During dark times, real entrepreneurs come out. They are not competing with 10 look-alike companies for engineering talent, so it's a great time to invest and help build companies.
If you choose a market that already exists, say, networking equipment, you have to compete with an established company like Cisco. Even if your product is marginally better, Cisco can fudge it and outsell you.
I'll say this: I can't think of one instance in my 20 years in venture capital in which I have wanted to sell a company before the entrepreneur.
We work as a team. I think having the individual being shown as a star actually creates problems internally. We encourage all our investors to work as a team for the benefit of the founders.
In a globalized world, one application can spread like wildfire and there's only one winning company, which means you have to invest more than you've ever had.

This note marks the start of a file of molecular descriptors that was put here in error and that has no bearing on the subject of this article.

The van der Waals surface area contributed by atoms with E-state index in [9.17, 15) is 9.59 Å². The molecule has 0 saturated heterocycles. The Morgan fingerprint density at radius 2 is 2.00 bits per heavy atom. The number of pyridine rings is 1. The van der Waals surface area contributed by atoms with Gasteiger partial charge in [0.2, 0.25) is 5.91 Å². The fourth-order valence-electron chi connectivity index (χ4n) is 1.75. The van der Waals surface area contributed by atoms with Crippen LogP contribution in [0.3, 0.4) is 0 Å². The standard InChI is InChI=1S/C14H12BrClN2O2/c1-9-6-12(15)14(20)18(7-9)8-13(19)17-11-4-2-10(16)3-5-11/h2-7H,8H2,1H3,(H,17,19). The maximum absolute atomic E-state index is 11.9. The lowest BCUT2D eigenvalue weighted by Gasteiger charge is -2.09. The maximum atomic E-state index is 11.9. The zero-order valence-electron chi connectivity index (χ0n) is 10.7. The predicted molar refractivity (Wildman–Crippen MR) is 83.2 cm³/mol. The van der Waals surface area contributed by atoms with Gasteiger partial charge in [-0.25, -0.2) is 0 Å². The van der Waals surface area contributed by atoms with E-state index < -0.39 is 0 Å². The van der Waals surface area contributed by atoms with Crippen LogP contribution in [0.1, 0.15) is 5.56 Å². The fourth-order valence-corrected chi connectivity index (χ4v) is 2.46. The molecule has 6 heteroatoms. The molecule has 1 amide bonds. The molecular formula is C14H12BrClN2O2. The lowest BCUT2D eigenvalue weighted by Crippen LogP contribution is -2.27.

The trick is, a market has to be nonexistent when you start. If the market is large early on, you will have too many competitors. You have to make it large.
We have co-opted seed funds. You know, Y Combinator, that was completely our money. We have secret handshakes with a whole bunch of people. Very dangerous, because word gets out that so-and-so's money is Sequoia's money, that would not be a good thing.
Raise as little as you can to get you to something that you can show - plus maybe a quarter or two so you have a little bit of cushion - and then raise some more money. Raise as little - not as much - as you can because that's the most expensive equity you're going to sell.
You meet with a CEO or founder. You talk about sales, engineering, product management and give some ideas or suggestions. And the founder quickly understands that you really can help them both operationally and from a strategic standpoint.